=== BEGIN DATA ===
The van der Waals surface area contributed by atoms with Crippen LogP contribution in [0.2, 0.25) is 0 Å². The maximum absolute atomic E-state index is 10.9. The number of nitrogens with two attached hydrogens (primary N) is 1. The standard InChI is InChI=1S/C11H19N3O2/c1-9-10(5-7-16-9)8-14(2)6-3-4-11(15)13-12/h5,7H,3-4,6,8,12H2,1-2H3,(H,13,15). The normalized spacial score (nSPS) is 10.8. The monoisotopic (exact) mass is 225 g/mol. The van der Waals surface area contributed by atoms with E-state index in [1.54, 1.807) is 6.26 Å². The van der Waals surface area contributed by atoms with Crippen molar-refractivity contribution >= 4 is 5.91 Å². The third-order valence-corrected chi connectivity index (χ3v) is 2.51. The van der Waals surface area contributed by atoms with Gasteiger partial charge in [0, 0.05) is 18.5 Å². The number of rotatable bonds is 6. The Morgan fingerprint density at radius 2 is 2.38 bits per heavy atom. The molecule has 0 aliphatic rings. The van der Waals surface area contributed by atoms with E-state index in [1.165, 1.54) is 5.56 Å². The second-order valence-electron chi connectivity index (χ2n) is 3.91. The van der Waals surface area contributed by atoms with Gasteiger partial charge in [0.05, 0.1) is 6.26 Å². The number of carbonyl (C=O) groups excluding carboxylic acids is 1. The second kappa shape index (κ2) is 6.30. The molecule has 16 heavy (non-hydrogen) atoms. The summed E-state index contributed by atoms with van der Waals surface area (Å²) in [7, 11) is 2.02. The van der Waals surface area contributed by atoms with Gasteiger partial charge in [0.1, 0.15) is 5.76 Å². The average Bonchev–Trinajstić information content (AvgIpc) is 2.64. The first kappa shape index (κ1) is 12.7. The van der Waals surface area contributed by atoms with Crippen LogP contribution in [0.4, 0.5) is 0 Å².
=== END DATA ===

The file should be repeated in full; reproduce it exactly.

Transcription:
The van der Waals surface area contributed by atoms with Crippen LogP contribution in [0.2, 0.25) is 0 Å². The maximum absolute atomic E-state index is 10.9. The number of nitrogens with two attached hydrogens (primary N) is 1. The standard InChI is InChI=1S/C11H19N3O2/c1-9-10(5-7-16-9)8-14(2)6-3-4-11(15)13-12/h5,7H,3-4,6,8,12H2,1-2H3,(H,13,15). The normalized spacial score (nSPS) is 10.8. The monoisotopic (exact) mass is 225 g/mol. The van der Waals surface area contributed by atoms with E-state index in [1.54, 1.807) is 6.26 Å². The van der Waals surface area contributed by atoms with Crippen molar-refractivity contribution >= 4 is 5.91 Å². The third-order valence-corrected chi connectivity index (χ3v) is 2.51. The van der Waals surface area contributed by atoms with Gasteiger partial charge in [0, 0.05) is 18.5 Å². The number of rotatable bonds is 6. The Morgan fingerprint density at radius 2 is 2.38 bits per heavy atom. The molecule has 0 aliphatic rings. The van der Waals surface area contributed by atoms with E-state index in [1.165, 1.54) is 5.56 Å². The second-order valence-electron chi connectivity index (χ2n) is 3.91. The van der Waals surface area contributed by atoms with Gasteiger partial charge in [0.05, 0.1) is 6.26 Å². The number of carbonyl (C=O) groups excluding carboxylic acids is 1. The second kappa shape index (κ2) is 6.30. The molecule has 16 heavy (non-hydrogen) atoms. The summed E-state index contributed by atoms with van der Waals surface area (Å²) in [7, 11) is 2.02. The van der Waals surface area contributed by atoms with Gasteiger partial charge in [0.1, 0.15) is 5.76 Å². The average Bonchev–Trinajstić information content (AvgIpc) is 2.64. The first kappa shape index (κ1) is 12.7. The van der Waals surface area contributed by atoms with Crippen LogP contribution in [0.4, 0.5) is 0 Å².